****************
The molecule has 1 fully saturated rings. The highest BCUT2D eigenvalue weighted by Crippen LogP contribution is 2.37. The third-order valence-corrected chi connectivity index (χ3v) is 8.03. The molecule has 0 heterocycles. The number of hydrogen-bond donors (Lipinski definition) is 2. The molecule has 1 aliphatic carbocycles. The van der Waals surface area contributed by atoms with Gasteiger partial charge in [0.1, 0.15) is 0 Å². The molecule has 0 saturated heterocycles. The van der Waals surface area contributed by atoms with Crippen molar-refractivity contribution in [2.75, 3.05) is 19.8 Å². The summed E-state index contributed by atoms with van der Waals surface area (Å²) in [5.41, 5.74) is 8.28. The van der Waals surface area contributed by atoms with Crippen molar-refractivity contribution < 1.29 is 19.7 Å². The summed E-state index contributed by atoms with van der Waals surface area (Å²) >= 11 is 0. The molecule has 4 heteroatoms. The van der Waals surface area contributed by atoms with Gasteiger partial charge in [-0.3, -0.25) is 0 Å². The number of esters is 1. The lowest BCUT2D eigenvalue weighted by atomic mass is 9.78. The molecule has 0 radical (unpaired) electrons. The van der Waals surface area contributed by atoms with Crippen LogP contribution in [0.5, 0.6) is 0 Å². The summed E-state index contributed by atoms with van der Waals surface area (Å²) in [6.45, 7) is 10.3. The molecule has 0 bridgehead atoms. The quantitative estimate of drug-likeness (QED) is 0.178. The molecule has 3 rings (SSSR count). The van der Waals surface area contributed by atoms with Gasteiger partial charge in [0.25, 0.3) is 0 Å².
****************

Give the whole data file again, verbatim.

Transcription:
The molecule has 1 fully saturated rings. The highest BCUT2D eigenvalue weighted by Crippen LogP contribution is 2.37. The third-order valence-corrected chi connectivity index (χ3v) is 8.03. The molecule has 0 heterocycles. The number of hydrogen-bond donors (Lipinski definition) is 2. The molecule has 1 aliphatic carbocycles. The van der Waals surface area contributed by atoms with Gasteiger partial charge in [0.1, 0.15) is 0 Å². The molecule has 0 saturated heterocycles. The van der Waals surface area contributed by atoms with Crippen molar-refractivity contribution in [2.75, 3.05) is 19.8 Å². The summed E-state index contributed by atoms with van der Waals surface area (Å²) in [5.41, 5.74) is 8.28. The van der Waals surface area contributed by atoms with Crippen molar-refractivity contribution < 1.29 is 19.7 Å². The summed E-state index contributed by atoms with van der Waals surface area (Å²) >= 11 is 0. The molecule has 4 heteroatoms. The van der Waals surface area contributed by atoms with Gasteiger partial charge in [-0.3, -0.25) is 0 Å². The number of esters is 1. The lowest BCUT2D eigenvalue weighted by atomic mass is 9.78. The molecule has 0 radical (unpaired) electrons. The van der Waals surface area contributed by atoms with Crippen LogP contribution in [0.5, 0.6) is 0 Å². The summed E-state index contributed by atoms with van der Waals surface area (Å²) in [6.45, 7) is 10.3. The molecule has 0 bridgehead atoms. The quantitative estimate of drug-likeness (QED) is 0.178. The molecule has 3 rings (SSSR count). The van der Waals surface area contributed by atoms with Gasteiger partial charge in [0.25, 0.3) is 0 Å².